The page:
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7 ways to stay financially healthy during a crisis

Posted by Garick Giroir on March 26, 2020

Blog_Practical advice for surviving a financial crisis

Ever since the coronavirus landed on American shores, each day seems to bring more devastating news about the state of our economy. With all this uncertainty, it’s easy to fall into a panic and wonder if financial ruin is on the horizon. However, worrying about it is as effective as changing a tire with a shoe. The best way to approach the unknown is to make sure you’re taking proper precautions to protect your personal finances during this time.

Here are some of the many economic impacts the coronavirus has caused.

  • Businesses are closed
  • Schools are shut down
  • Many large companies have shut down major parts of their operations
  • Many Americans are no longer bringing home a monthly paycheck

Here are some practical ways you can prevent this health crisis from becoming a financial crisis.


Don’t panic buy

There's a very real chance the U.S. will become the next epicenter of the coronavirus, which may trigger within you a sudden urge to buy enough supplies to last you through the summer. It's perfectly reasonable to stock up in anticipation of having to isolate yourself for a while, but don’t panic buy. Louisiana issued a “stay at home” order that allows residents to leave the house for essential work and travel, which includes going to the grocery store, pharmacy, or bank. To avoid overbuying, ask yourself, “am I buying this because I’m anxious?”

When prepping for an emergency, only spend the money you have available (i.e. cash in your wallet and money from your checking account). You definitely don’t want to be on the hook for large purchases if your monthly income is hurting.


Trim your spending

As the economy heads toward a probable recession, start identifying ongoing expenses you can realistically live without. Work bonuses, raises and promotions are not handed out as freely during a recession as they were in recent years. Some people may even find themselves without a job. Trimming discretionary spending now can be good practice for making it through the month on a smaller income. Start by doing an audit of your subscription-based services and calculating how much you can save per month without them.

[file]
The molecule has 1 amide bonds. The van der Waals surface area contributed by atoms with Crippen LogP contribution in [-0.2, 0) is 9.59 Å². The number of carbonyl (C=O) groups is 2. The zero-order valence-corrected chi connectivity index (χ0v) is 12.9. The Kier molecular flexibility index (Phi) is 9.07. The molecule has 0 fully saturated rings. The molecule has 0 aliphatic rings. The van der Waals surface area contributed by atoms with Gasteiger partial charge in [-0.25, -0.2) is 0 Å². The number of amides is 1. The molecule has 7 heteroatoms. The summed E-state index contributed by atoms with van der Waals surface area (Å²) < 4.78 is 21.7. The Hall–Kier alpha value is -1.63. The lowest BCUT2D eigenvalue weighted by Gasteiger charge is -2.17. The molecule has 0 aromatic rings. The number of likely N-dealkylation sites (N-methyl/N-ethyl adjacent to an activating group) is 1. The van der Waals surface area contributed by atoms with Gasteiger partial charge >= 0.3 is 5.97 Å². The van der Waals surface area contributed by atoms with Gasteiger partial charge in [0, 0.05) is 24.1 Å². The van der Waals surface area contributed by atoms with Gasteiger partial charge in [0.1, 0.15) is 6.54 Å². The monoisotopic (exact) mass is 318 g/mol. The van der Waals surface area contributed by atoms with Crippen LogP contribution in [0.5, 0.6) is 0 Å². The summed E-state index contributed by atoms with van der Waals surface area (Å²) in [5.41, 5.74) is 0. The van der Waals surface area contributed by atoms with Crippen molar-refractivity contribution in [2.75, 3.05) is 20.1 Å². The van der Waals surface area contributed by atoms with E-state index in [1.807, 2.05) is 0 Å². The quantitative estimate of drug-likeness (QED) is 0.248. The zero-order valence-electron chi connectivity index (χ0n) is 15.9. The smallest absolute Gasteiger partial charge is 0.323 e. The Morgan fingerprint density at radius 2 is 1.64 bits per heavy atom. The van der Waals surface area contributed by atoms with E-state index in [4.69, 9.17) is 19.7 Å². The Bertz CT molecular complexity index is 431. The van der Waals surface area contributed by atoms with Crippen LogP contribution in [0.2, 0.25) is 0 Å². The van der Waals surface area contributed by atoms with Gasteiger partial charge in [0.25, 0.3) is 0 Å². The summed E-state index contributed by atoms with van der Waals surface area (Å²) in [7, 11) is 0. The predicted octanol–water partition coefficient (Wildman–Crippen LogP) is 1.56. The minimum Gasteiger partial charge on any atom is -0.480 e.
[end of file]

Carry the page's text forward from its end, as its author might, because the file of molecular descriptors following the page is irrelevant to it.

Related article: How much are you actually paying for your monthly subscriptions?

Take advantage of online and mobile banking

One of best ways to practice social distancing is to reduce time spent in public (and at the branch). Use your credit union’s e-service products to stay on top of your finances from the safety of your home. Louisiana FCU offers user-friendly online and mobile banking for quick access to your accounts. Seriously, don't stay home without it. 

Tutorial_Online Banking Features_FINAL


Beware of scams

Scammers are notorious for capitalizing on fear. In the midst of the coronavirus outbreak, fraudsters are doing things such as setting up fake websites, bogus funding collections and using fake emails or text messages to try and obtain personal data. As with most scams, the best weapons against these traps are awareness and education. It’s a good idea to learn about circulating scams so that you can identify them if you’re targeted.

Related article: Scammers are exploiting coronavirus fears for profit


Don’t let your emotions affect your investments

Both seasoned investors with robust portfolios and those simply worried about their retirement accounts can find it nerve-racking to see their investments drop in value by as much as 10% a day. It may seem like a smart idea to sell out just to spare investments from further loss, but financial experts say otherwise. According to The Motley Fool, most sectors of the economy will recover quickly as soon as the outbreak clears. For example, consumers may not be purchasing shoes or cruise tickets now, but they will likely do so when it is safe to shop and travel again. While the global and national economy may not bounce back for a while, experts are hopeful that individual business sectors will recover quickly.

Decline sketchy transactions with real-time alerts.

Put your tax refund toward your emergency fund

Your tax refund may be one of the biggest checks you receive all year. Instead of spending it, consider putting it into an emergency fund as a fallback during challenging times. Once the chaos dies down, you can always move it, invest it, or keep it in savings.


Don’t value money over health

Financial wellness is important, but physical health should always take priority. If you’re feeling unwell, and especially if you’re exhibiting any of the symptoms of the coronavirus — such as fever, coughing and shortness of breath — call in sick to work. Do the same if you’ve been exposed to someone who has tested positive for COVID-19 in the past 14 days. Don’t let financial considerations come before your health and the health of those you come into contact with each day.

Similarly, doctor visits can cost a pretty penny, but when necessary, should always outweigh financial concerns. A co-pay or insurance deductible is a small price to pay for your health.

Health crisis or not, there’s never a bad time to review your money situation and making it stronger. If you need additional assistance, request a call from one our financial experts for advice, resources, and more.


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